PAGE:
• After-school and summer programs are sorely needed for teens. There are currently 11 after-school programs in Brownsville, but only three targeted at high school-age youth. The absence of productive activities for older children, i.e. sports and recreation programs, employment opportunities or mentorship programs, was cited as a possible reason for high crime rates, which is the number one concern for many community members.
  • Economic mobility for families is constrained by inadequate transportation. More than one third of Brownsville’s adult population lives within half a mile of just one subway line, the #3. This subway does not operate in Brooklyn between midnight and 5:30 a.m., leaving residents without any subway access to Manhattan, the primary job center for New Yorkers. There are several bus routes that operate in Brownsville during those hours, but at times run less frequently than every twenty minutes.

These resources – food retail, child care, youth programs, transportation – are crucial for any New York City community, but are particularly important in high-need areas like Brownsville. Without adequate public transportation or child care, for example, families cannot access or maintain well-paying jobs. That makes it harder to afford healthy food, safe and stable housing, and otherwise escape the cycle of poverty. The same is true for a lack of safe and productive after-school and summer programs for children and young teens. More employment opportunities for older youth might make the community safer, and increased safety could lead to more young people taking advantage of existing parks and youth programs.

“CCC’s asset map provides a unique glimpse at the strengths of the Brownsville community by showcasing the network of individuals and organizations working to see to it that children’s needs are met,” said Elizabeth Olofson, executive director of the Stella and Charles Guttman Foundation, who provided funding for the project. “We now have a deeper understanding of the services, supports and infrastructure that exist and what is lacking, as well as what programs require additional attention to ensure they are leveraged to their full potential.”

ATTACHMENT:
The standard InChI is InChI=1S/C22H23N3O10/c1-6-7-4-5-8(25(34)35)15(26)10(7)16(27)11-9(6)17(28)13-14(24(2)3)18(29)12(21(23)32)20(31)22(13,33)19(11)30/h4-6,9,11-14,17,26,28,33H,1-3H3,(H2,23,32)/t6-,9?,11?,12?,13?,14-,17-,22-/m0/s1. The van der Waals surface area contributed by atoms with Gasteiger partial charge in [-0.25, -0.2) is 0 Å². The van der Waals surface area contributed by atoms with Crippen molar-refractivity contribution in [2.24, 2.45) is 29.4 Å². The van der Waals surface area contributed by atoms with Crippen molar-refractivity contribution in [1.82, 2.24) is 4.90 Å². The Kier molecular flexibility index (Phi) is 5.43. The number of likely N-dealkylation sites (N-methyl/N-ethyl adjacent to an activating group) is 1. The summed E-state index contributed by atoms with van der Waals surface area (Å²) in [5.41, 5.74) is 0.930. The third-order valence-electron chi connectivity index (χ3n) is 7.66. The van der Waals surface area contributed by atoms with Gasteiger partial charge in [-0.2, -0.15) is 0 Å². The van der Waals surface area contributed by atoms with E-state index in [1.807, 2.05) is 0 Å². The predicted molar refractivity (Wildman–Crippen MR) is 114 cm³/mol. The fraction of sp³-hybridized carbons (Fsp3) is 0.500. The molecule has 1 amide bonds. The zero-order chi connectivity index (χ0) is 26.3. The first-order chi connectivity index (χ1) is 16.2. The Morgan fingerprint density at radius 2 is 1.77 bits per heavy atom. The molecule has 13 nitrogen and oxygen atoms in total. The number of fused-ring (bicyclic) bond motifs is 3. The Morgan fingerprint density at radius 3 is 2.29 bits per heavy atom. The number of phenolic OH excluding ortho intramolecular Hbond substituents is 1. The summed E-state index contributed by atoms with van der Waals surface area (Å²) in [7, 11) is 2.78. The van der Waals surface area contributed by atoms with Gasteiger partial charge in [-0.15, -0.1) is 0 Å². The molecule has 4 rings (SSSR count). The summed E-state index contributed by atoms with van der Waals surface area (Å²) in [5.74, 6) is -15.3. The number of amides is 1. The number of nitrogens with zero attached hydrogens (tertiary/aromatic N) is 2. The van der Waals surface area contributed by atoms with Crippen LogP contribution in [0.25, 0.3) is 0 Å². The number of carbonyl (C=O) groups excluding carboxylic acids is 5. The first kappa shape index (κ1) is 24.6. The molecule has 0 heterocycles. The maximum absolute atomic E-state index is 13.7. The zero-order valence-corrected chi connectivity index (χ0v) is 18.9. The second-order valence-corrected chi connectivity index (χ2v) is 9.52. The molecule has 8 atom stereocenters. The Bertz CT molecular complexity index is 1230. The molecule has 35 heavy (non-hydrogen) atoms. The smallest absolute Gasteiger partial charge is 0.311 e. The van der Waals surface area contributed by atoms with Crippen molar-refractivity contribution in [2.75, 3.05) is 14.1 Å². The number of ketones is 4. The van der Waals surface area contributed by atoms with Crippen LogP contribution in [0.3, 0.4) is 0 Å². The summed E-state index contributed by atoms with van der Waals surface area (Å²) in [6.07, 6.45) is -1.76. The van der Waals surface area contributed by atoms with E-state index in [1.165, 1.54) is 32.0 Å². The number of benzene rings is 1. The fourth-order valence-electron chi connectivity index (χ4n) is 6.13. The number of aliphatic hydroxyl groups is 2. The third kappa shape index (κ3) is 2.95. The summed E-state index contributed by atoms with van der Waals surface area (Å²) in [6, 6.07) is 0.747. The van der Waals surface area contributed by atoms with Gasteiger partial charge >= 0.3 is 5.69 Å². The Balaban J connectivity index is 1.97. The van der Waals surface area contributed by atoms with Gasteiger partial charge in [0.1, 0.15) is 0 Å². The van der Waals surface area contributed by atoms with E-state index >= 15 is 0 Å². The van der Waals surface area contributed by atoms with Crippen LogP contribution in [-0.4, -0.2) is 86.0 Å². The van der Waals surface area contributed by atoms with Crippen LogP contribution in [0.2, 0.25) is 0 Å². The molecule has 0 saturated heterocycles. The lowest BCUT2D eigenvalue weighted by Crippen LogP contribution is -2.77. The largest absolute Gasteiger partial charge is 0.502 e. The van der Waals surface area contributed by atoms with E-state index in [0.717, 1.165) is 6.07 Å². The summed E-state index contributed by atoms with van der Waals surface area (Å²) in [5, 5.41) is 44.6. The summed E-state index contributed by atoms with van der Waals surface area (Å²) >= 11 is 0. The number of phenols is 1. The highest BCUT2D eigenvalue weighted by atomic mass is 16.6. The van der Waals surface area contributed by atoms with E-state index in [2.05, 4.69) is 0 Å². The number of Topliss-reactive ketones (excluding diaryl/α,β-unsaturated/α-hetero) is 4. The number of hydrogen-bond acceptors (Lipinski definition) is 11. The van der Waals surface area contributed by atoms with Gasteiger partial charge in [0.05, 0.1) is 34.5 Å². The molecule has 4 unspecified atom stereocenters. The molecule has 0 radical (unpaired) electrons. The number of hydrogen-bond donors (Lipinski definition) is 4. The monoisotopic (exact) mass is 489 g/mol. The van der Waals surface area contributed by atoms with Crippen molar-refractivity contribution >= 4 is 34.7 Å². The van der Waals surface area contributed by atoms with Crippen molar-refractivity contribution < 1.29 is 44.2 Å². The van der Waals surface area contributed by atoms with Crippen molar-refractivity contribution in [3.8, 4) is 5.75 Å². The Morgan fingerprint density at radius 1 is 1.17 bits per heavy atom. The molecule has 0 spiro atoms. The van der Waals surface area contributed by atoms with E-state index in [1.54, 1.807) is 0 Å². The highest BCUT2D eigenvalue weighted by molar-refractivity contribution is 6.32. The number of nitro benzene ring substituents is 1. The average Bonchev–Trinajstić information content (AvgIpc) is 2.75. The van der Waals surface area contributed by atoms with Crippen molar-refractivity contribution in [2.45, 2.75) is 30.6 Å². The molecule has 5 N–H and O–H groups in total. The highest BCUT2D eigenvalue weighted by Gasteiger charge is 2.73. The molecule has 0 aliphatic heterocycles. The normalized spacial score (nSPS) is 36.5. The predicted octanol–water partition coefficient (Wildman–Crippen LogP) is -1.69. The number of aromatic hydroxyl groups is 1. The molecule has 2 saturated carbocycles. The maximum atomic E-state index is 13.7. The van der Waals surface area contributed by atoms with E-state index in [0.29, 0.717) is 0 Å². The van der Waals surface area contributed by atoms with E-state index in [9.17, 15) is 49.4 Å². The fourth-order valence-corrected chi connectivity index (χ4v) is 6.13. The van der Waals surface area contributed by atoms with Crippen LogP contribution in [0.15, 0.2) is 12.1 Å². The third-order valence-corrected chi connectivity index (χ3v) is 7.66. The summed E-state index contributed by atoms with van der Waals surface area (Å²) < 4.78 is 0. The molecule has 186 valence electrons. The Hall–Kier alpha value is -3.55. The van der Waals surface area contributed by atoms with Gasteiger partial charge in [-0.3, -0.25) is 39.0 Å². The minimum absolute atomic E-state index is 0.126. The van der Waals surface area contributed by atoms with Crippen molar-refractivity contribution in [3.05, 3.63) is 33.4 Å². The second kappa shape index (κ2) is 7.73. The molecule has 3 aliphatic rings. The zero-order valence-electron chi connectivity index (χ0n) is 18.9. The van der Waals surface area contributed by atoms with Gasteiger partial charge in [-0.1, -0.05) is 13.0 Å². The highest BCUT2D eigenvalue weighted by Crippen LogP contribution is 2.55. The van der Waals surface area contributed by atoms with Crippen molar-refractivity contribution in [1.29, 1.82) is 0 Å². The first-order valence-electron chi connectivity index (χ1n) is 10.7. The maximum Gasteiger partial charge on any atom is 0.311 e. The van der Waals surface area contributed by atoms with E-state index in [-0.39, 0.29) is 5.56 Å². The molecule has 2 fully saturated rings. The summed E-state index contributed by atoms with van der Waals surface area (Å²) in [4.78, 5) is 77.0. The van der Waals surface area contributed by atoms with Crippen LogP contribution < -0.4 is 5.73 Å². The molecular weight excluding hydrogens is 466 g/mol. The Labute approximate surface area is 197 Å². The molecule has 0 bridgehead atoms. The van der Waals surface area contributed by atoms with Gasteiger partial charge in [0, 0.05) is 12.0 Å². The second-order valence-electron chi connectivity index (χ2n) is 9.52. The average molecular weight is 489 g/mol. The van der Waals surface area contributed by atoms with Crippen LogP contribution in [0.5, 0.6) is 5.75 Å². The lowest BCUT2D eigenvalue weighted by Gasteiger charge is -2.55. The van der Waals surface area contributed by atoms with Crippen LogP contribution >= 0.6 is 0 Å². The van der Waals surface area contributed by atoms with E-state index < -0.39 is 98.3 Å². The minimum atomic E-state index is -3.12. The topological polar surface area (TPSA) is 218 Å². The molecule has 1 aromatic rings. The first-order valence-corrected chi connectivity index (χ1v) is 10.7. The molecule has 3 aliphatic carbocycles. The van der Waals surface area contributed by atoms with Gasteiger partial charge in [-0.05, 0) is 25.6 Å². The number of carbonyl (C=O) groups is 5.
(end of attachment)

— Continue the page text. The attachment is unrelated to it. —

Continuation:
Included in the report are several examples of innovation and investment in Brownsville that could be expanded upon to change the trajectory of children and families in the community. These programs present exciting opportunities for government, philanthropic and nonprofit leaders to support programs, policies and budget initiatives that respond to the needs put forward by Brownsville residents and service providers in this report and achieve greater outcomes for the community as a whole.

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About Citizens’ Committee for Children

Citizens’ Committee for Children of New York educates and mobilizes New Yorkers to make the city a better place for children. Since 1944, our advocacy has combined public policy research and data analysis with citizen action. We cast light on the issues, educate the public, engage allies, and identify and promote practical solutions to ensure that every New York City child is healthy, housed, educated and safe. For more information on CCC, visit our web site at www.cccnewyork.org. Stay up to date on the latest news and information regarding the well-being of New York City’s children by following us on Facebook and Twitter.